FIG. 11 is a front view of an alternative embodiment of a load transfer and stabilization system incorporated into a hip belt for backpacks according to the present invention;

FIG. 12 is a front view of yet another alternative embodiment of a load transfer and stabilization system incorporated into a hip belt for a backpack according to the present invention; and

FIG. 13 is a sectional view, taken along the line 13--13 of FIG. 12, showing the various interconnecting elements between the load transfer and stabilization system and the hip belt for a backpack.

DETAILED DESCRIPTION OF THE INVENTION

The present invention is intended for use in connection with a backpack apparatus 10, as shown in FIG. 1. While FIG. 1 shows a so-called internal frame backpack 10, it is to be understood that the present invention may be utilized with virtually any type of backpack apparatus where a hip belt is utilized.

A conventional backpack apparatus 10 includes, among other things, a main pack or payload or cargo compartment 12, shoulder straps 14, a hip belt 16, and a buckle 18 for the hip belt. Virtually all backpacks used for hiking, mountaineering, and the like include these conventional elements. The specific construction of conventional aspects of a backpack apparatus suitable for the present invention will be known to those skilled in the art.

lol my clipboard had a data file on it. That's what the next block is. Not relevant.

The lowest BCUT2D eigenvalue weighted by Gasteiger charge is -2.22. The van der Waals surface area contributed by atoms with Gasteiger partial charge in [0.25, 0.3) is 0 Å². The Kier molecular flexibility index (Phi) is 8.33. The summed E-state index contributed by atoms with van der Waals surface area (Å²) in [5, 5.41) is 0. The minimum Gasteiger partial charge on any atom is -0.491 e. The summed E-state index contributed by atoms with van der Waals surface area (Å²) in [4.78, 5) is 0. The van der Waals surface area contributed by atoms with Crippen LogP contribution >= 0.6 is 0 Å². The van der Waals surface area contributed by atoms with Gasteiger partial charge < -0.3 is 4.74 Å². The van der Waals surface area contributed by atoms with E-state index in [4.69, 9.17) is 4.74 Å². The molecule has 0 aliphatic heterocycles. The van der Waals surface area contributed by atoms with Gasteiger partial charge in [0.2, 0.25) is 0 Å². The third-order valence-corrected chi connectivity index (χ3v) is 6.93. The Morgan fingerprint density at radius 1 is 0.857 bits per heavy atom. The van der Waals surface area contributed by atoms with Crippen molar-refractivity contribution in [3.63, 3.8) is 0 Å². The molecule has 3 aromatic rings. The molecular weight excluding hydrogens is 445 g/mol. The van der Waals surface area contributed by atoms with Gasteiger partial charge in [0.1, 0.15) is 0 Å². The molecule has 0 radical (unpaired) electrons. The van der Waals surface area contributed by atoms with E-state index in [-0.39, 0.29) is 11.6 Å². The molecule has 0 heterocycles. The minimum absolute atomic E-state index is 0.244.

The present invention relates to load transfer and stabilization system 20 (FIG. 1) for backpacks 10. The load transfer and stabilization system 20 is to be utilized in connection with the hip belt 16 of the backpack apparatus 10. With reference to FIGS. 5 and 6, the load transfer and stabilization system 20 is integrally incorporated into the hip belt 16. The hip belt, having a height and a width, completely holds the load transfer and stabilization system. The system is more specifically incorporated into a side of the hip belt adjacent the cargo compartment 12 (FIG. 1) of the backpack apparatus 10. The portion of the hip belt 16 that comes in contact with the wearer's lumbar and hip area when wearing the backpack (FIG. 6) comprises a conventional foam pad over which a suitable material, such as nylon or another synthetic fabric, is secured. The inner lining or surface of the hip belt 16 may be made of spandura or other suitable material, and may include a gripping surface.